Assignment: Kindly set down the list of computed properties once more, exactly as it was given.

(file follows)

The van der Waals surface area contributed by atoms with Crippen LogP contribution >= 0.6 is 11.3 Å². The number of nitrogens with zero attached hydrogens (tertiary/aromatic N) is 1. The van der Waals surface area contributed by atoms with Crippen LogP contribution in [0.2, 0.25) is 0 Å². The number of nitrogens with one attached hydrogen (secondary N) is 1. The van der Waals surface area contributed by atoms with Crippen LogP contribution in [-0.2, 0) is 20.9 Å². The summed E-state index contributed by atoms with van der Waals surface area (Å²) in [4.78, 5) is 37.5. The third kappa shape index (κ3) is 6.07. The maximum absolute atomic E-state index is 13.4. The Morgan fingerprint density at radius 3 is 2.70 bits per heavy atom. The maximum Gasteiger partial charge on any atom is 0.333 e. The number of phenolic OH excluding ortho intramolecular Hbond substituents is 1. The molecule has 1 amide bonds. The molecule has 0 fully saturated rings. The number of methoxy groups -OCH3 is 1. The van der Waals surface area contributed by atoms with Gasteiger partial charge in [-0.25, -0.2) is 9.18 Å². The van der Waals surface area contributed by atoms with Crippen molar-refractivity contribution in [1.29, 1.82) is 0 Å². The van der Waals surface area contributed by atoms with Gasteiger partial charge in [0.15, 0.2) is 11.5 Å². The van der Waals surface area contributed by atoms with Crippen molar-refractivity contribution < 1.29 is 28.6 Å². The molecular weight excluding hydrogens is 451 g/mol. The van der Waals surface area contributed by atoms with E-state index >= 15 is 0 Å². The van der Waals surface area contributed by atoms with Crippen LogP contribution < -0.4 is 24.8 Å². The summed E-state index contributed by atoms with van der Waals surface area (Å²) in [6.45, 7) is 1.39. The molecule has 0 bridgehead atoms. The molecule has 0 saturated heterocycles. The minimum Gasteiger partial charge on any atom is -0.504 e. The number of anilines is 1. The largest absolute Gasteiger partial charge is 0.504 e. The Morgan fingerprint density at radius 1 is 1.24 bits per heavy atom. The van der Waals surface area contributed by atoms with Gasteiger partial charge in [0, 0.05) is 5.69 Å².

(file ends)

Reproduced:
The van der Waals surface area contributed by atoms with Crippen LogP contribution >= 0.6 is 11.3 Å². The number of nitrogens with zero attached hydrogens (tertiary/aromatic N) is 1. The van der Waals surface area contributed by atoms with Crippen LogP contribution in [0.2, 0.25) is 0 Å². The number of nitrogens with one attached hydrogen (secondary N) is 1. The van der Waals surface area contributed by atoms with Crippen LogP contribution in [-0.2, 0) is 20.9 Å². The summed E-state index contributed by atoms with van der Waals surface area (Å²) in [4.78, 5) is 37.5. The third kappa shape index (κ3) is 6.07. The maximum absolute atomic E-state index is 13.4. The Morgan fingerprint density at radius 3 is 2.70 bits per heavy atom. The maximum Gasteiger partial charge on any atom is 0.333 e. The number of phenolic OH excluding ortho intramolecular Hbond substituents is 1. The molecule has 1 amide bonds. The molecule has 0 fully saturated rings. The number of methoxy groups -OCH3 is 1. The van der Waals surface area contributed by atoms with Gasteiger partial charge in [-0.25, -0.2) is 9.18 Å². The van der Waals surface area contributed by atoms with Crippen molar-refractivity contribution in [1.29, 1.82) is 0 Å². The van der Waals surface area contributed by atoms with Gasteiger partial charge in [0.15, 0.2) is 11.5 Å². The van der Waals surface area contributed by atoms with Crippen molar-refractivity contribution < 1.29 is 28.6 Å². The molecular weight excluding hydrogens is 451 g/mol. The van der Waals surface area contributed by atoms with E-state index >= 15 is 0 Å². The van der Waals surface area contributed by atoms with Crippen LogP contribution < -0.4 is 24.8 Å². The summed E-state index contributed by atoms with van der Waals surface area (Å²) in [6.45, 7) is 1.39. The molecule has 0 bridgehead atoms. The molecule has 0 saturated heterocycles. The minimum Gasteiger partial charge on any atom is -0.504 e. The number of anilines is 1. The largest absolute Gasteiger partial charge is 0.504 e. The Morgan fingerprint density at radius 1 is 1.24 bits per heavy atom. The van der Waals surface area contributed by atoms with Gasteiger partial charge in [0, 0.05) is 5.69 Å².